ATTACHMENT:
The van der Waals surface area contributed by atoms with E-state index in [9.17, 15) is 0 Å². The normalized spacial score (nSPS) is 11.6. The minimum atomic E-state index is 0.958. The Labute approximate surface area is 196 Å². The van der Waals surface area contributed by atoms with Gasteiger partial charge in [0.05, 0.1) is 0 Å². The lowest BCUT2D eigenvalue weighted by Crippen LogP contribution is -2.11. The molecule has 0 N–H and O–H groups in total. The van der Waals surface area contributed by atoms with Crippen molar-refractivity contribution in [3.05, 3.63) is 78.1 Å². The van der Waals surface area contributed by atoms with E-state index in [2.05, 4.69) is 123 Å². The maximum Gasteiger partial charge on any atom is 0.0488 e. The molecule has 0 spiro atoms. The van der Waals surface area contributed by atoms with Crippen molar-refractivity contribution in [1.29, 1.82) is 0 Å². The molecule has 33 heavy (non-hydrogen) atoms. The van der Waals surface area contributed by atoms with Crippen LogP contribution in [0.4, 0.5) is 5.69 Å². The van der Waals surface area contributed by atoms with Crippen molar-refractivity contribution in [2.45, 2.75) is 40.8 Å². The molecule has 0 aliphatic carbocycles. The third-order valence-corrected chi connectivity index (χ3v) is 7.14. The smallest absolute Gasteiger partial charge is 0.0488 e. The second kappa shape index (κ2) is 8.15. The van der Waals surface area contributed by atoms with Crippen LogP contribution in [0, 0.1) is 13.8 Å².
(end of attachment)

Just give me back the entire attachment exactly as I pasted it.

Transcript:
The van der Waals surface area contributed by atoms with E-state index in [9.17, 15) is 0 Å². The normalized spacial score (nSPS) is 11.6. The minimum atomic E-state index is 0.958. The Labute approximate surface area is 196 Å². The van der Waals surface area contributed by atoms with Gasteiger partial charge in [0.05, 0.1) is 0 Å². The lowest BCUT2D eigenvalue weighted by Crippen LogP contribution is -2.11. The molecule has 0 N–H and O–H groups in total. The van der Waals surface area contributed by atoms with Crippen molar-refractivity contribution in [3.05, 3.63) is 78.1 Å². The van der Waals surface area contributed by atoms with E-state index in [2.05, 4.69) is 123 Å². The maximum Gasteiger partial charge on any atom is 0.0488 e. The molecule has 0 spiro atoms. The van der Waals surface area contributed by atoms with Crippen molar-refractivity contribution in [1.29, 1.82) is 0 Å². The molecule has 33 heavy (non-hydrogen) atoms. The van der Waals surface area contributed by atoms with Crippen LogP contribution in [0.4, 0.5) is 5.69 Å². The van der Waals surface area contributed by atoms with Crippen molar-refractivity contribution in [2.45, 2.75) is 40.8 Å². The molecule has 0 aliphatic carbocycles. The third-order valence-corrected chi connectivity index (χ3v) is 7.14. The smallest absolute Gasteiger partial charge is 0.0488 e. The second kappa shape index (κ2) is 8.15. The van der Waals surface area contributed by atoms with Crippen LogP contribution in [0, 0.1) is 13.8 Å².